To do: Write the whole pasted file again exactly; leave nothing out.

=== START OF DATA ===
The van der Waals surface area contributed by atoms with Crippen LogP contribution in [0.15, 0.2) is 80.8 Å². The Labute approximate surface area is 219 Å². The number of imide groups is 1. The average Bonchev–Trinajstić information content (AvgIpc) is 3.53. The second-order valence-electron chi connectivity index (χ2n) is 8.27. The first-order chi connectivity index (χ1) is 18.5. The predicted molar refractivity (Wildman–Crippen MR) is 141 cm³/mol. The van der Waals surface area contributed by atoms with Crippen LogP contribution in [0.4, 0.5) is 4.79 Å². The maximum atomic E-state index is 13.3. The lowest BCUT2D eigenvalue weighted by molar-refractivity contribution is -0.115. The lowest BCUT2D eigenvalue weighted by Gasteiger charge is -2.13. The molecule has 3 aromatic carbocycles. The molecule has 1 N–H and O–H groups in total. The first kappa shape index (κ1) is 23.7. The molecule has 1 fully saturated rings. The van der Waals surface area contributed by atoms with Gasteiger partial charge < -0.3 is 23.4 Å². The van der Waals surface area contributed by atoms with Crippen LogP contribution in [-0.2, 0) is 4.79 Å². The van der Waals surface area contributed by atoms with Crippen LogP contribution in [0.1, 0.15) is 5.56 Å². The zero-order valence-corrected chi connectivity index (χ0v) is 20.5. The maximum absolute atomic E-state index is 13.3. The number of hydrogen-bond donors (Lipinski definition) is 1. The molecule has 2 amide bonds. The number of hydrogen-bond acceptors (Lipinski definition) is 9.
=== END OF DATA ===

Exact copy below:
The van der Waals surface area contributed by atoms with Crippen LogP contribution in [0.15, 0.2) is 80.8 Å². The Labute approximate surface area is 219 Å². The number of imide groups is 1. The average Bonchev–Trinajstić information content (AvgIpc) is 3.53. The second-order valence-electron chi connectivity index (χ2n) is 8.27. The first-order chi connectivity index (χ1) is 18.5. The predicted molar refractivity (Wildman–Crippen MR) is 141 cm³/mol. The van der Waals surface area contributed by atoms with Crippen LogP contribution in [0.4, 0.5) is 4.79 Å². The maximum atomic E-state index is 13.3. The lowest BCUT2D eigenvalue weighted by molar-refractivity contribution is -0.115. The lowest BCUT2D eigenvalue weighted by Gasteiger charge is -2.13. The molecule has 3 aromatic carbocycles. The molecule has 1 N–H and O–H groups in total. The first kappa shape index (κ1) is 23.7. The molecule has 1 fully saturated rings. The van der Waals surface area contributed by atoms with Gasteiger partial charge < -0.3 is 23.4 Å². The van der Waals surface area contributed by atoms with Crippen LogP contribution in [-0.2, 0) is 4.79 Å². The van der Waals surface area contributed by atoms with Crippen LogP contribution in [0.1, 0.15) is 5.56 Å². The zero-order valence-corrected chi connectivity index (χ0v) is 20.5. The maximum absolute atomic E-state index is 13.3. The number of hydrogen-bond donors (Lipinski definition) is 1. The molecule has 2 amide bonds. The number of hydrogen-bond acceptors (Lipinski definition) is 9.